• 29-OCT-2014

  • SOURCE: American Heart Association

American Heart Association/American Stroke Association Urges Education of No. 2 killer worldwide

Carolyn Brockington, M.D., and Claudia Mason, Supermodel and Stroke Survivor
Supermodel/Actress/Author and Stroke Survivor Claudia Mason Discusses Her Stroke and the Warning Signs Everyone Should Know

The global community celebrates World Stroke Day each year on Oct. 29 to raise awareness for the world's second-leading cause of death. In America, someone has a stroke every 40 seconds. Women are more likely to suffer a stroke than to be diagnosed with breast cancer.

Like most Americans, stroke wasn't a concern for Supermodel Claudia Mason. After a vigorous dance class, Mason didn't have any unusual pain and had an uneventful night's sleep. But the next day a severe headache coupled with faulty vision alerted her that something was very wrong. Mason had suffered a tear in her vertebral artery – most likely in that dance class – that lead to an ischemic stroke.

Many stroke patients do not get to the hospital in time for lifesaving treatment. For World Stroke Day, the American Heart Association/American Stroke Association's Together to End Stroke Initiative is asking Americans to learn the acronym F.A.S.T. for stroke. F.A.S.T. helps people remember the common signs of stroke and what to do if you suspect a stroke.

F.A.S.T. stands for:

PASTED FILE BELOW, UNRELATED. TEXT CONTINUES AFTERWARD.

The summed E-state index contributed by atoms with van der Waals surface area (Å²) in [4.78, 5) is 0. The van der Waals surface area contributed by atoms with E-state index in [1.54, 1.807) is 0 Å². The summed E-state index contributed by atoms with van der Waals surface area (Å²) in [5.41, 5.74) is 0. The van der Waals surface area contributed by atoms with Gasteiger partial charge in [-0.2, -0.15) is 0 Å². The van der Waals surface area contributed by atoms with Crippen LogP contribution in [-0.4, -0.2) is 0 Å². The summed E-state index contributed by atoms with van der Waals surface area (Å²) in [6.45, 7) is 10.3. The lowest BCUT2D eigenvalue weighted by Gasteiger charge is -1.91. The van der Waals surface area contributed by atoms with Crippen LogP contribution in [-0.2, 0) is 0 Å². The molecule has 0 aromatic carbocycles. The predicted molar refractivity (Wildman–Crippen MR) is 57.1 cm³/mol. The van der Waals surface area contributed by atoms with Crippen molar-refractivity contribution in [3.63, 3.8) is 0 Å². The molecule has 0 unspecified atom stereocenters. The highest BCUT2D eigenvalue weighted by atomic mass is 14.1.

F - Face Drooping: Does one side of the face droop or is it numb?
A - Arm Weakness: Is one arm weak or numb?
S - Speech Difficulty: Is speech slurred, are they unable to speak, or are they hard to understand?
T - Time to call 9-1-1: If the person shows any of these symptoms, even if the symptoms go away, call 9-1-1 and get them to the hospital immediately.

Mason and Carolyn Brockington, M.D., spokesperson for the American Stroke Association and director of the Stroke Center at Mount Sinai St. Luke's-Roosevelt Hospital in New York City, share Mason's story and explain the signs of stroke. They also discuss the American Stroke Association's Together to End Stroke initiative and share how to get involved for World Stoke Day.

Mason, who has recovered from her stroke, models the Stroke Solidarity String, the worldwide symbol for stroke, in a new PSA for the American Stroke Association available at www.localheart.org.